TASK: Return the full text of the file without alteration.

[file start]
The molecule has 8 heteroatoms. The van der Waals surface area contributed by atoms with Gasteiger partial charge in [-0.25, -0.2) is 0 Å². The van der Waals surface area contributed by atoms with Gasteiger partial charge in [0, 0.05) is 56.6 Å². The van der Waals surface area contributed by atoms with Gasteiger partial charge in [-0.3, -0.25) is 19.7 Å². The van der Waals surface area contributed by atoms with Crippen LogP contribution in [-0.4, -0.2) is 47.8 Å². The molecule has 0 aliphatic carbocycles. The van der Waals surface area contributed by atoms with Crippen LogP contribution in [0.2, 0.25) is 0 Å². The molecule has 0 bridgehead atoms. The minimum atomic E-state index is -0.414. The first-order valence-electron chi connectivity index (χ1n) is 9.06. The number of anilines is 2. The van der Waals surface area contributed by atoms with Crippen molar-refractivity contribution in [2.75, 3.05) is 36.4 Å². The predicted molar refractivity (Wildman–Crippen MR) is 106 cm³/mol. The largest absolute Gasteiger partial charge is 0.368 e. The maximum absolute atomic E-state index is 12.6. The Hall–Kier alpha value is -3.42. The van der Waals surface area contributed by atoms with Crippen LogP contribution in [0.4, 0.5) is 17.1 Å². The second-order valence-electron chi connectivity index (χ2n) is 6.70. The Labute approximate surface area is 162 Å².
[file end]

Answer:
The molecule has 8 heteroatoms. The van der Waals surface area contributed by atoms with Gasteiger partial charge in [-0.25, -0.2) is 0 Å². The van der Waals surface area contributed by atoms with Gasteiger partial charge in [0, 0.05) is 56.6 Å². The van der Waals surface area contributed by atoms with Gasteiger partial charge in [-0.3, -0.25) is 19.7 Å². The van der Waals surface area contributed by atoms with Crippen LogP contribution in [-0.4, -0.2) is 47.8 Å². The molecule has 0 aliphatic carbocycles. The van der Waals surface area contributed by atoms with Crippen LogP contribution in [0.2, 0.25) is 0 Å². The molecule has 0 bridgehead atoms. The minimum atomic E-state index is -0.414. The first-order valence-electron chi connectivity index (χ1n) is 9.06. The number of anilines is 2. The van der Waals surface area contributed by atoms with Crippen molar-refractivity contribution in [2.75, 3.05) is 36.4 Å². The predicted molar refractivity (Wildman–Crippen MR) is 106 cm³/mol. The largest absolute Gasteiger partial charge is 0.368 e. The maximum absolute atomic E-state index is 12.6. The Hall–Kier alpha value is -3.42. The van der Waals surface area contributed by atoms with Crippen LogP contribution in [0.4, 0.5) is 17.1 Å². The second-order valence-electron chi connectivity index (χ2n) is 6.70. The Labute approximate surface area is 162 Å².